The bathroom was a particular enthusiasm for architects and designers in the early twentieth century. The Austrian architect Adolf Loos for example was obsessed with plumbing, writing paeans to the functional advances of American bathroom design, and haranguing his native countrymen for their retrograde attitudes to ablution. He liked to display the mechanics of plumbing in the houses he designed, treating water systems as an advertisement for cleanliness and hygiene. U-Bends, brackets, taps and pipework were often on show, and in the Rufer House – designed for Viennese clients in 1922 – he even placed a hand basin in the entrance hall. Like a baptismal font, it was an instruction to anoint oneself in modern architecture.
– Entrance hall handbasin at Adolf Loos’ Rufer House, 1922 © Charles Holland
There is a contradictory quality at play in the Rufer House, a desire both for transparency and an interest in psychological games involving concealment and display. If mainstream Modernism was meant to be about structural honesty and truth to materials, it also had another foot in the subconscious explorations of the Surrealists. The bathroom, with its emphasis on private, intimate bodily functions, is only ever partly about health and cleanliness. It is also about how we think of our bodies, about social attitudes to privacy and to pleasure.
Some of these contradictions are explored in Bathroom Sweet, an installation by my former practice FAT in 2003. Originally intended for a notional celebrity couple, Bathroom Sweet offers a machine for sharing our most intimate moments. Two sets of standard bathroom equipment – bath, hand basin, shower, loo – are spliced together like Siamese twins. There are two of everything, and in this act of doubling, strange formal consequences occur: the twin baths make a heart shape in plan while the loos and hand basins naturally form deep clefts and mysterious protuberances. In case the allusion to intertwined bodies is missed, the whole ensemble is sprayed baby pink. This is a piece about the desire for intimacy, if not its realisation. It inverts the bathroom, abandoning the enclosing walls and turning equipment into the room itself. Like a Public Display of Affection, it is also oddly unconvincing. If it is about the desire for two people to do everything together, it also communicates how impossible that desire is.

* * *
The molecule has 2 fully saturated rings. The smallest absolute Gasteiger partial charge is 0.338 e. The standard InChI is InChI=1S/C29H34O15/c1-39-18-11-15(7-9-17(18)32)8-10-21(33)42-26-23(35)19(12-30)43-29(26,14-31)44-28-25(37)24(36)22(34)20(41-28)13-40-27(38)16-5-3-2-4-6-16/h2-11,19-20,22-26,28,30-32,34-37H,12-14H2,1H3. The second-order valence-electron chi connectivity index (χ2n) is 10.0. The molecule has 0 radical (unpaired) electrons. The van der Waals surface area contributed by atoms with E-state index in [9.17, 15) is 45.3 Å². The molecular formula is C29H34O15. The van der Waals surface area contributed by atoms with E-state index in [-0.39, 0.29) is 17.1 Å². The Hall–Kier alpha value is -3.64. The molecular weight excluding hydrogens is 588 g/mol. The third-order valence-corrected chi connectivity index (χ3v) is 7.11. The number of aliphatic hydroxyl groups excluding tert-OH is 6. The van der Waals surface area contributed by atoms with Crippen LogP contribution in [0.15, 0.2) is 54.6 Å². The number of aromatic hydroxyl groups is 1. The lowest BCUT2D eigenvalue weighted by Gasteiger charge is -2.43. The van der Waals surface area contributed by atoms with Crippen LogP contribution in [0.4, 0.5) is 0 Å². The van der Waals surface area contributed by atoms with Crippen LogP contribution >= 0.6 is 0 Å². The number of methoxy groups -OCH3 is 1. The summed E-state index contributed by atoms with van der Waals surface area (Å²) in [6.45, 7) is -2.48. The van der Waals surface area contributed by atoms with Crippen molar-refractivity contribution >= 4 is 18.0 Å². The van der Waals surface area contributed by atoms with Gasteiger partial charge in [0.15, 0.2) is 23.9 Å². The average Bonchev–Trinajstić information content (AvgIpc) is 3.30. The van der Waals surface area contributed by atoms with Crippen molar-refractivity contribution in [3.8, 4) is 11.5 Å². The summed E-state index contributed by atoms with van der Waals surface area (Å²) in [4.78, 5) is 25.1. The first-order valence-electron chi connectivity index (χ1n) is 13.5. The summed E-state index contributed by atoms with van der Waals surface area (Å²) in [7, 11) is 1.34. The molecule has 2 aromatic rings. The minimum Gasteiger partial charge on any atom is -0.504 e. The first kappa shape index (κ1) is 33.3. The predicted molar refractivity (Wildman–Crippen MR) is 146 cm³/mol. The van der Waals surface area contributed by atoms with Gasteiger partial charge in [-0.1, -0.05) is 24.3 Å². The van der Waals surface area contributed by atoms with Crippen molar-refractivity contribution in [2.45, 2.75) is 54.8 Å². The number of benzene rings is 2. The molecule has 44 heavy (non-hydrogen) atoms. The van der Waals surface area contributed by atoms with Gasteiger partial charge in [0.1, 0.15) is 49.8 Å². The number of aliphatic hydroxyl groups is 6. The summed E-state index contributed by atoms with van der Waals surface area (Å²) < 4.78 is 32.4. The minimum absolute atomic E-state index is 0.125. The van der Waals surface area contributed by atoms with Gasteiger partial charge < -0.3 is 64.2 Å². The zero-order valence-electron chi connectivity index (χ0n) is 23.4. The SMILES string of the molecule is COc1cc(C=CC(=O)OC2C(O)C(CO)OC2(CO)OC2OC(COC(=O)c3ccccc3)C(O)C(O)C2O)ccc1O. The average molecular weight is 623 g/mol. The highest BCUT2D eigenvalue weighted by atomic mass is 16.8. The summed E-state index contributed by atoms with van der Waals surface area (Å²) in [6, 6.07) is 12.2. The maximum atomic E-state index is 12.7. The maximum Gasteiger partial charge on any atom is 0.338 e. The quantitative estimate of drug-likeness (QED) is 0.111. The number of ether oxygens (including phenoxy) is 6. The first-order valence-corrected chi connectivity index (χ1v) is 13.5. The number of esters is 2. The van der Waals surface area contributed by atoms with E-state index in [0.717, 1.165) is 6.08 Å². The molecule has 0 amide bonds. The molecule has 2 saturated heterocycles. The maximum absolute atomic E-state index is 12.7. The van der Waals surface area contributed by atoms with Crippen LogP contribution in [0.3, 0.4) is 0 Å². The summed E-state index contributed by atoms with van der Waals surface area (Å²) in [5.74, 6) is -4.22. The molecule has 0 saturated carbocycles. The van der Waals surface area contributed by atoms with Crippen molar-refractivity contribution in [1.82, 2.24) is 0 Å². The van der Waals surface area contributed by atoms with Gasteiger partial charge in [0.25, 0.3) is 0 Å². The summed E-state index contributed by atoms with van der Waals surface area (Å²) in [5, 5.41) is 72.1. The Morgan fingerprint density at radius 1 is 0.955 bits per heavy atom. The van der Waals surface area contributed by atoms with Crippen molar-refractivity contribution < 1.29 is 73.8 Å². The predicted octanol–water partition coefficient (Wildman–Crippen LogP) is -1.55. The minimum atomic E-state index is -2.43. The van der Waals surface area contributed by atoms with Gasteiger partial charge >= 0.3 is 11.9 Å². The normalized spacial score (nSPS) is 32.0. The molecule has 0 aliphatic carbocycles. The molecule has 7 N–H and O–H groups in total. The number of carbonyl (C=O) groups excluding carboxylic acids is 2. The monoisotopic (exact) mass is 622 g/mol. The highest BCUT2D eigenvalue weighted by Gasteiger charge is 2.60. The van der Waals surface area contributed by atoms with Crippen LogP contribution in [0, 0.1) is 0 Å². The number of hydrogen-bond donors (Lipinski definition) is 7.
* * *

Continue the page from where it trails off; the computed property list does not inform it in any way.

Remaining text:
- Spliced bath of FAT’s installation Bathroom Sweet
Bathroom Sweet is also a homage to the interior design trends of the 1960s and 70s. The death of Terence Conran in 2020, pioneer of Modernist domestic taste in the UK through his company Habitat, prompted a flurry of interest in his DIY books from that period. I have been collecting them for a few years now because, as well as offering a revealing slice through the changing landscape of interior fashion, they are a fantastic design resource.
The Bed and Bath Book is particularly remarkable, not least because of a surprisingly priapic lustiness that goes beyond the usual unreconstructed shots of women showering. Despite this, the designs are fabulous: baths sunk into the floor, showers incorporated into free-standing GRP ‘pods’ and all-in-one tiled island units like the deck of the Starship Enterprise; playpen and techno-fantasy rolled into one.